Fiji Coup

Alan Bradley alanb at
Tue Jun 6 08:33:01 MDT 2000

> From: Philip Ferguson
> However, I would take issue with one thing.  This is their call on the
> Australian government, an imperialist government with vested interests in
> Fiji, to impose trade sanctions.  I do not at all see what is progressive
> about getting an imperialist government to impose trade sanctions on one
> its own Third World victims.
> It would be better to try to influence workers to place their own bans on
> trade with Fiji, as a way of promoting working class unity in the

Well, you can see why I posted the article!  I'm not at all sure about the
sanctions demand myself.  (I intend to fudge it when I do my talk tomorrow
night, and encourage people to discuss it.)

One thing that is very striking about this is how Australia (and NZ)
governments are so very brave when they are dealing with tiny countries.
The word 'bullies' comes to mind.  The imperialist nature of Australian and
NZ capital is very obvious too.  The papers here are full of journalists
and columnists moaning about how the Aus government has been neglecting the
Pacific over the last decade.  This neglect, of course, never stopped
Australian capitalists mining gold in the Solomons, or engaging in a
billion dollars (AUS$: about $550 million US) worth of trade with Fiji.
Guess which country is Fiji's biggest trading partner...

It's an interesting situation for the Left, too.  The imperialist
governments are all notionally opposed to the coups, and are talking about
sanctions, all by themselves.  (Of course, the Howard government is showing
no particular interest in imposing sanctions that are more than cosmetic.)

Anyway, once again the Australian Left has found itself acting as the
hardliners urging the imperialist state on to decisive action.  This is a

The answer is not to look for positive qualities in the indigenous-Fijian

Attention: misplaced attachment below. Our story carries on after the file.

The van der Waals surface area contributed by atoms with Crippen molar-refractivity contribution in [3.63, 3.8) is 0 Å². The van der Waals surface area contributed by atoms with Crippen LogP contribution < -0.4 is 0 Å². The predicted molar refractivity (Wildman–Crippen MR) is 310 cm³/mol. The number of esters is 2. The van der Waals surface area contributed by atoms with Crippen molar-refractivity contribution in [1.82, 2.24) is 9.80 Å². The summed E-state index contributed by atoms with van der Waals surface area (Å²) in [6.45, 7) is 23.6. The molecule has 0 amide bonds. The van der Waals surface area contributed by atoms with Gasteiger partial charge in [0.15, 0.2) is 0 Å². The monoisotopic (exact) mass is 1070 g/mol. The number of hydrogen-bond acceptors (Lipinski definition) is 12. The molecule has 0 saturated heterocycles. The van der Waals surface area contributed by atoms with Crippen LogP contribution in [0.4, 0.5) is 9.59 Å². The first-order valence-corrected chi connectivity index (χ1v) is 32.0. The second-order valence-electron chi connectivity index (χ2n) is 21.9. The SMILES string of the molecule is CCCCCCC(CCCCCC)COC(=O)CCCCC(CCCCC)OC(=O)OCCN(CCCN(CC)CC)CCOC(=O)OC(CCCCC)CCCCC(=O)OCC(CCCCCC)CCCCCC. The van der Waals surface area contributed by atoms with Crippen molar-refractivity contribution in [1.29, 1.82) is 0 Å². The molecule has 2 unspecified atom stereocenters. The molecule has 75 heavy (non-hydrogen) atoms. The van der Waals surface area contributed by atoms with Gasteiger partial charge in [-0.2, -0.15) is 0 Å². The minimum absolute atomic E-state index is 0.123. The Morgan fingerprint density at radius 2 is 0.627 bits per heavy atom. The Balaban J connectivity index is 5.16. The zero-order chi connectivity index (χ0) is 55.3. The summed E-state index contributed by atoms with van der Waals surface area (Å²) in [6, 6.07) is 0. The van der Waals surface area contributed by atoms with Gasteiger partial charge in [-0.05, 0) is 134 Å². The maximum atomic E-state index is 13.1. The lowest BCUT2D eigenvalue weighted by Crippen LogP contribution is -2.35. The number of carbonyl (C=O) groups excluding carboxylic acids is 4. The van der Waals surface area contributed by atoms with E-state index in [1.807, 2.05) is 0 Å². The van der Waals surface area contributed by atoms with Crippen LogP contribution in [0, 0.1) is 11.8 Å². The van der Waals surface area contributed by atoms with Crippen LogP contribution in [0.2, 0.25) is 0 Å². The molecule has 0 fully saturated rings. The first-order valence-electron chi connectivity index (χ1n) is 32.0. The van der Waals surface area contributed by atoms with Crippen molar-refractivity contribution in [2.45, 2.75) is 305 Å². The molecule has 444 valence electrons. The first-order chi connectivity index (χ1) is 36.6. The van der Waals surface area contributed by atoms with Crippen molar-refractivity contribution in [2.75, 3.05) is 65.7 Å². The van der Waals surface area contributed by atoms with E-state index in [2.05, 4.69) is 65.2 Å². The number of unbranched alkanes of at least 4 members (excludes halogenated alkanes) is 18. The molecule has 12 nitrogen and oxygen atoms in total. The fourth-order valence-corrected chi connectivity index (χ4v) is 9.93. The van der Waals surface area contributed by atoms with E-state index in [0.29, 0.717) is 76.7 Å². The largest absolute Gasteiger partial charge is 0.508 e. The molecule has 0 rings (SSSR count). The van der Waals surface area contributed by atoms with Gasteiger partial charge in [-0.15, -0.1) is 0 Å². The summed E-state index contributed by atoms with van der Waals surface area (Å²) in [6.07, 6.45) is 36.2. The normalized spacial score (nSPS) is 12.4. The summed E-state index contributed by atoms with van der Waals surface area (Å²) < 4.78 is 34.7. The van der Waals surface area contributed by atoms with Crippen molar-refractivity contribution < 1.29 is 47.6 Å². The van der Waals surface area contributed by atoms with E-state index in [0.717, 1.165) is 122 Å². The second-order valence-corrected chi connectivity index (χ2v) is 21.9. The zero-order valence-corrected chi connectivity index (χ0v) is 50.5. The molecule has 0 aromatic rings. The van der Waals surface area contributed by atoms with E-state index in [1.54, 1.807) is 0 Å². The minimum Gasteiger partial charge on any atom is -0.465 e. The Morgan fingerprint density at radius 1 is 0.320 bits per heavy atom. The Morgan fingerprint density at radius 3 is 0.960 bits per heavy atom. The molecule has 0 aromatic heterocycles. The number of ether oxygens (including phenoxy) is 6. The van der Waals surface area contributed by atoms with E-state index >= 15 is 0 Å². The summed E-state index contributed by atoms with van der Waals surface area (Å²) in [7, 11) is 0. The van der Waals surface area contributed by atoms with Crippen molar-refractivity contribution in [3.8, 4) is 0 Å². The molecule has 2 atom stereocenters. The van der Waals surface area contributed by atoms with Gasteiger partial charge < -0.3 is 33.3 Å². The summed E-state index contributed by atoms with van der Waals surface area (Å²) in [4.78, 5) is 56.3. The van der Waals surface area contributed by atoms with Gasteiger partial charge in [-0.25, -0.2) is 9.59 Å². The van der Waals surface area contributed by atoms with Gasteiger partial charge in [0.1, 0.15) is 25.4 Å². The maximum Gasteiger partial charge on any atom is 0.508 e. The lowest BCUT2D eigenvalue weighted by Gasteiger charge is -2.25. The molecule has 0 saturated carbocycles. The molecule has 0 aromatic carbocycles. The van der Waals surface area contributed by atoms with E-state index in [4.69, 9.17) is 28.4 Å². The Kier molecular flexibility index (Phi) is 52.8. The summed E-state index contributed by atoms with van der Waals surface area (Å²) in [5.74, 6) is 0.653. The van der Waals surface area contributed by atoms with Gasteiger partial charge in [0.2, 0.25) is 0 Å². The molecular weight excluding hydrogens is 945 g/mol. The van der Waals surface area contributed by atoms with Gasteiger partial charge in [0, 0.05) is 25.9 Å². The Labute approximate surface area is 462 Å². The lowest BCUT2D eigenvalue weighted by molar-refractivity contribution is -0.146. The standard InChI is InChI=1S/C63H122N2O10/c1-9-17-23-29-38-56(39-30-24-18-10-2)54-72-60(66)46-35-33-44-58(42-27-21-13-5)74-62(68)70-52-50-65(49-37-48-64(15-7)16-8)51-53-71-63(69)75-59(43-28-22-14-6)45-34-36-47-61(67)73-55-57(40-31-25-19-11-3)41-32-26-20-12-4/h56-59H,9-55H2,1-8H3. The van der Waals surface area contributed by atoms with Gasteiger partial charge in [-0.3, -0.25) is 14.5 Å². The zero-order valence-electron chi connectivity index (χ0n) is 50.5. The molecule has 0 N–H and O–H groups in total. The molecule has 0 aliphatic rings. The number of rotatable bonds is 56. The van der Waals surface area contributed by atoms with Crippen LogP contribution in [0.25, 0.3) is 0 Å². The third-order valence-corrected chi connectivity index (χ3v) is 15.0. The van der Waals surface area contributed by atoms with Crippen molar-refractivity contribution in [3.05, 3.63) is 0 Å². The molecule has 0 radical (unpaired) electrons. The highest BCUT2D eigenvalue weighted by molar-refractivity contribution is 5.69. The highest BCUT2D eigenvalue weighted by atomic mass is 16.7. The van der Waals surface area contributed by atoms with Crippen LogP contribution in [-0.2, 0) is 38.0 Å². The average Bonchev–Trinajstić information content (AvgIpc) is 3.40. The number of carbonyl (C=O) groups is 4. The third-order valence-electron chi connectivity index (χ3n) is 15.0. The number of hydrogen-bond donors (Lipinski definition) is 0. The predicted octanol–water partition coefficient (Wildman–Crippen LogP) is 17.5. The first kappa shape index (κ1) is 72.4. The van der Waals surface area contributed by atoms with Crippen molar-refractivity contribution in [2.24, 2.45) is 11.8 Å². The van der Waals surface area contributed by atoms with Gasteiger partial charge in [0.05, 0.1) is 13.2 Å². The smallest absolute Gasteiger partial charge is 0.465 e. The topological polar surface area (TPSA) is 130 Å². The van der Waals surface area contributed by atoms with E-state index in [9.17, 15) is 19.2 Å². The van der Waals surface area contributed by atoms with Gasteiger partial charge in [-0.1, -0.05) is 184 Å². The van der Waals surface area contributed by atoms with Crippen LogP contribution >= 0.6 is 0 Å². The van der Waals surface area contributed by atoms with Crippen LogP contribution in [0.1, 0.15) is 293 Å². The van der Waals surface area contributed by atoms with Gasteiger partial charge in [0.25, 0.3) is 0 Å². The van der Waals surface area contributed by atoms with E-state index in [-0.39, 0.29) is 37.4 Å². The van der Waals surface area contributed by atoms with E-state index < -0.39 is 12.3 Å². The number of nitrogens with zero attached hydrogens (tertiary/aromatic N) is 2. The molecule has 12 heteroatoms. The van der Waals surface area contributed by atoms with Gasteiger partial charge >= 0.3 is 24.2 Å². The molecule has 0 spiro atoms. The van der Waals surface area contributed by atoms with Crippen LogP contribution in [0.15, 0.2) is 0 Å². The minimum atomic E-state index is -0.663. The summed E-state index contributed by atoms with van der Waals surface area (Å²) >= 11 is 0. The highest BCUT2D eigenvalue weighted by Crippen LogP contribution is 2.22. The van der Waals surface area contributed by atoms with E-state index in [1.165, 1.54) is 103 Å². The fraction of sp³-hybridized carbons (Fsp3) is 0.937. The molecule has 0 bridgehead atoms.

chauvinists, even though imperialism is telling them to sit down and
behave.  Their record is clear enough.  Union bans are part of the answer,
certainly, but they don't really deal with the question of the Australian
state, and, in any case, nearly anyone can support them - there is no
specific radical content to them.

One of our problems is that the Fijian Left is basically non-existent.
There are unions, and the Labour Party, and there are the anti-racist
rumblings in the west, but there isn't much in the way of Marxists.  This
doesn't give us much of a guide, and leaves us guessing from outside as to
what is the correct thing to do.

> I will hunt out the 'Press' article on Speight and Tame Iti and post it
> tomorrow.

Do, please.

> From: Gary MacLennan
> There was support expressed for Speight by a number of Aborigines at the
> Reconciliation rally on Sunday.  Though this was on an informal one to
> basis.  Rabuka's coup in the 80's got the explicit support of Oodgeroo
> Nunnuccal the Aborigall poet.  She talked in public about 4th Worldism -
> the seizure of power by indigenous groups.

The connection with the coup in the Solomons is interesting.

I guess it's not surprising that some people would see an indigenous
rebellion in Fiji as positive.  In different circumstances, so would I.

At least Speight, Rabuka and all that mob make no pretence to be anything
other than the reactionaries they are.  An authorised biography of Rabuka
came out this year.  It's in the bookshops downtown, but I didn't have the
cash to get it.  I had a look at it, though.  He hasn't changed - he's
still talking about encouraging the Indians to emigrate, to reduce their
population to manageable proportions, and all this kind of stuff.  An
earlier book had him rabbiting on about encouraging the Indians to convert
to Christianity.  This guy is (apparently) the "moderate" in the current

Alan Bradley
alanb at

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